Netflix

Last Chance U

4 seasons, 23 episodes | IMDb: 8.5/10

Last Chance U is a fascinating look at the world of college football and the young men trying to make it through into the NFL. The series focuses on East Mississippi Community College (EMCC), known both for pumping out future stars and as a place where players with bad grades or bad behavior can get a “last chance” at pulling things together and making something of themselves in the world of sports. Even those who have no interest in football should still enjoy the individual stories told in this documentary series, which range from triumphant to heartbreaking.

Netflix

The Keepers

1 season, 7 episodes | IMDb: 8.2/10

The Keepers is another true crime original from Netflix in the vein of Making A Murderer. Focused initially on the murder of Catholic high school teacher Sister Cathy Cesnik, the series takes viewers down a shockingly dark path into a world of sexual abuse perpetrated by those running Archbishop Keough High School in the 1960s and other members high up in the community. The Keepers paints a stark picture of a system that’s allowed powerful men to get away with horrible crimes against women — who were systematically ignored and overlooked when they attempted to get justice.

BBC

Planet Earth

1 season, 11 episodes | IMDb: 9.4/10

This award-winning nature documentary series from David Attenborough and the BBC is probably responsible for selling more high definition televisions than any other program. Beautifully shot in the most remote corners of the globe, you won’t find a more breathtaking and awe-inspiring collection of footage out there… unless watch Planet Earth 2, which unfortunately isn’t on Netflix at this time. Here’s some good news, though: after you work your way through this 11 episode series, you can follow it up with other series from Attenborough and the BBC on Netflix like The Blue Planet, Africa, and Life.

Netflix

Evil Genius

1 season, 4 episodes | IMDb: 7.7/10

There’s plenty of true crime docs on Netflix right now but Evil Genius stands out amongst a crowded landscape. Part of that is thanks to the sheer incredulity of real-life events — the show explores an infamous bank heist carried out by a young boy with a bomb strapped to his chest — and part of that is thanks to director Trey Borzillieri, who manages to get to the meat of why a group of criminals would commit such a brazen crime.

Netflix

Explained

2 seasons, 26 episodes | IMDb: 7.9/10

Ezra Klein’s popular Vox Youtube show has made the jump to Netflix with 20 new episodes that seek to educate and inform on some of the most misunderstood, taboo subject of society. The installments, which run anywhere from 14 to 20 minutes in length, are narrated by guest hosts like Nick Kroll, Kristen Bell, Rachel Bloom, and Rachel McAdams and they cover everything from the female orgasm to K-Pop, the wage gap, weed, and esports.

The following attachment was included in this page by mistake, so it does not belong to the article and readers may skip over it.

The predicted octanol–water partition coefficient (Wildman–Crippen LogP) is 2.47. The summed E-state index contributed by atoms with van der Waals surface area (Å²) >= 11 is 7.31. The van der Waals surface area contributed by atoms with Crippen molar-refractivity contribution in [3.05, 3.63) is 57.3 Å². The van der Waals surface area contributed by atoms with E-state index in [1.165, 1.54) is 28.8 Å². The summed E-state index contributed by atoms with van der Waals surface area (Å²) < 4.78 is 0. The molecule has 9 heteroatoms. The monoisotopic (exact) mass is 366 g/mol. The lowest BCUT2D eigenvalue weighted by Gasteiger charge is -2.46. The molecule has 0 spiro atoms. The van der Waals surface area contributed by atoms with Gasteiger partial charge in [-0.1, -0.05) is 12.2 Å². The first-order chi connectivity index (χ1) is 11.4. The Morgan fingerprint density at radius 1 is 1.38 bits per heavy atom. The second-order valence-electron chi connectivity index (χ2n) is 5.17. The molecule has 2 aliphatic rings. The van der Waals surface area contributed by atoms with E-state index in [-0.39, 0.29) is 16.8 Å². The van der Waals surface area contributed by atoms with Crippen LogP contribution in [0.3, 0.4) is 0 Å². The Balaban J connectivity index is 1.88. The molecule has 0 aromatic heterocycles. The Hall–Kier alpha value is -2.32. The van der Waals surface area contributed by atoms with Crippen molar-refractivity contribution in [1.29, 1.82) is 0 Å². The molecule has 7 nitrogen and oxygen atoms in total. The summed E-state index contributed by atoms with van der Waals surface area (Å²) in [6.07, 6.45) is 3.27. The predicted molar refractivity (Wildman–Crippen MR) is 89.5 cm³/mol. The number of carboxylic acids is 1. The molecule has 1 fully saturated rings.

Netflix

Shot In The Dark

1 season, 8 episodes | IMDb: 8.1/10

Fans of the Jake Gyllenhaal movie Nightcrawler might be interested in this documentary series that follows around three rival ‘stringer’ crews in Los Angeles as they scour the police scanners for accidents and crimes they can potentially sell footage of to local news channels. As unusual and interesting as the subject matter is, it’s the characters and their often contentious relationships with each other that will keep you binge watching. Be warned, though: the show features lots of carnage and the exploitative nature of the stringer business may leave you feeling a bit sleazy for even watching.

Netflix

Cocaine

1 season, 3 episodes | IMDb: 7/10

With all the dramas on Netflix about the drug trade, it’s only fair that there’s a documentary series on cocaine out there as well. Each episode of this series gives you a different look at cocaine’s effects, and of course, none of them are very good. From the Peruvian farmers who provide drug manufacturers with the coca leaves to the drug enforcers who live and die in Rio de Janeiro, there are few happy endings here. The final episode of the series pulls back to show how the drug trade has destabilized the entire country of Colombia, leaving it on the verge of constant civil war.

Netflix

Chef’s Table

6 seasons, 34 episodes | IMDb: 8.7/10

Created by the director of Jiro Dreams of Sushi, Chef’s Table takes viewers to restaurants around the world to expose them to great food and the great chefs that create it. As with Jiro, the personalities are just as important if not more than the meals on display. Each episode opens the door and tells the life story of a different person, from Michelin star chefs to up and comers struggling to gain visibility. The series is equal part travel, food, and exposé that you don’t need to be particularly into cooking to enjoy. After all the gimmicky competitions on TV, Chef’s Table (and the sequel, Chef’s Table: France) is a refreshing and relaxing change of pace.